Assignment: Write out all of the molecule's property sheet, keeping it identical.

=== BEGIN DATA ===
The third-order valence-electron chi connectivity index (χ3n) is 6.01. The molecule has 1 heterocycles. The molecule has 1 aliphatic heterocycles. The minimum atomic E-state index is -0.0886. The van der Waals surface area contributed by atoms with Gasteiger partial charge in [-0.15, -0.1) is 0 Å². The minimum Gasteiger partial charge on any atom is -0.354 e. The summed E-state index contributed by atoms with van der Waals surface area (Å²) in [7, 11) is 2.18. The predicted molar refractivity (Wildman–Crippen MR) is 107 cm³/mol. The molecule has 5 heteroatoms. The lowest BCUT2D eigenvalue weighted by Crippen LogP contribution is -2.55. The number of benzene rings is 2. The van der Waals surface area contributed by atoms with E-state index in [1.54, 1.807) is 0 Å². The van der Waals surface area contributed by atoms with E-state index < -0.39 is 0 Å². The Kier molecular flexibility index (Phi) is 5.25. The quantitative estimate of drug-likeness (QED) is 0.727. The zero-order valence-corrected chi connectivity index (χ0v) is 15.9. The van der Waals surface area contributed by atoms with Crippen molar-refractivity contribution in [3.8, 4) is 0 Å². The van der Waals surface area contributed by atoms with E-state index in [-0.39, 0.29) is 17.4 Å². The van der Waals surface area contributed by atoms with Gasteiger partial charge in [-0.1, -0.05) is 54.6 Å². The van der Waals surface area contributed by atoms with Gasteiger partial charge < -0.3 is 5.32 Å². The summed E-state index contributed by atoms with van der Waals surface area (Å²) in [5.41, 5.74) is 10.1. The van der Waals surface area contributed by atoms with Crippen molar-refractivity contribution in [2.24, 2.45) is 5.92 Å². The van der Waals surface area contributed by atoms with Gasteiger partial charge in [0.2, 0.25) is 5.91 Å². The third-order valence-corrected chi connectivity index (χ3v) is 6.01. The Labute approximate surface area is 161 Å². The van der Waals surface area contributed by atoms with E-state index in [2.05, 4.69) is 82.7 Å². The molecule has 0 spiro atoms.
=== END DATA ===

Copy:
The third-order valence-electron chi connectivity index (χ3n) is 6.01. The molecule has 1 heterocycles. The molecule has 1 aliphatic heterocycles. The minimum atomic E-state index is -0.0886. The van der Waals surface area contributed by atoms with Gasteiger partial charge in [-0.15, -0.1) is 0 Å². The minimum Gasteiger partial charge on any atom is -0.354 e. The summed E-state index contributed by atoms with van der Waals surface area (Å²) in [7, 11) is 2.18. The predicted molar refractivity (Wildman–Crippen MR) is 107 cm³/mol. The molecule has 5 heteroatoms. The lowest BCUT2D eigenvalue weighted by Crippen LogP contribution is -2.55. The number of benzene rings is 2. The van der Waals surface area contributed by atoms with E-state index in [1.54, 1.807) is 0 Å². The van der Waals surface area contributed by atoms with E-state index < -0.39 is 0 Å². The Kier molecular flexibility index (Phi) is 5.25. The quantitative estimate of drug-likeness (QED) is 0.727. The zero-order valence-corrected chi connectivity index (χ0v) is 15.9. The van der Waals surface area contributed by atoms with Crippen molar-refractivity contribution in [3.8, 4) is 0 Å². The van der Waals surface area contributed by atoms with E-state index in [-0.39, 0.29) is 17.4 Å². The van der Waals surface area contributed by atoms with Gasteiger partial charge in [-0.1, -0.05) is 54.6 Å². The van der Waals surface area contributed by atoms with Gasteiger partial charge < -0.3 is 5.32 Å². The summed E-state index contributed by atoms with van der Waals surface area (Å²) in [5.41, 5.74) is 10.1. The van der Waals surface area contributed by atoms with Crippen molar-refractivity contribution in [2.24, 2.45) is 5.92 Å². The van der Waals surface area contributed by atoms with Gasteiger partial charge in [0.2, 0.25) is 5.91 Å². The third-order valence-corrected chi connectivity index (χ3v) is 6.01. The Labute approximate surface area is 161 Å². The van der Waals surface area contributed by atoms with E-state index in [2.05, 4.69) is 82.7 Å². The molecule has 0 spiro atoms.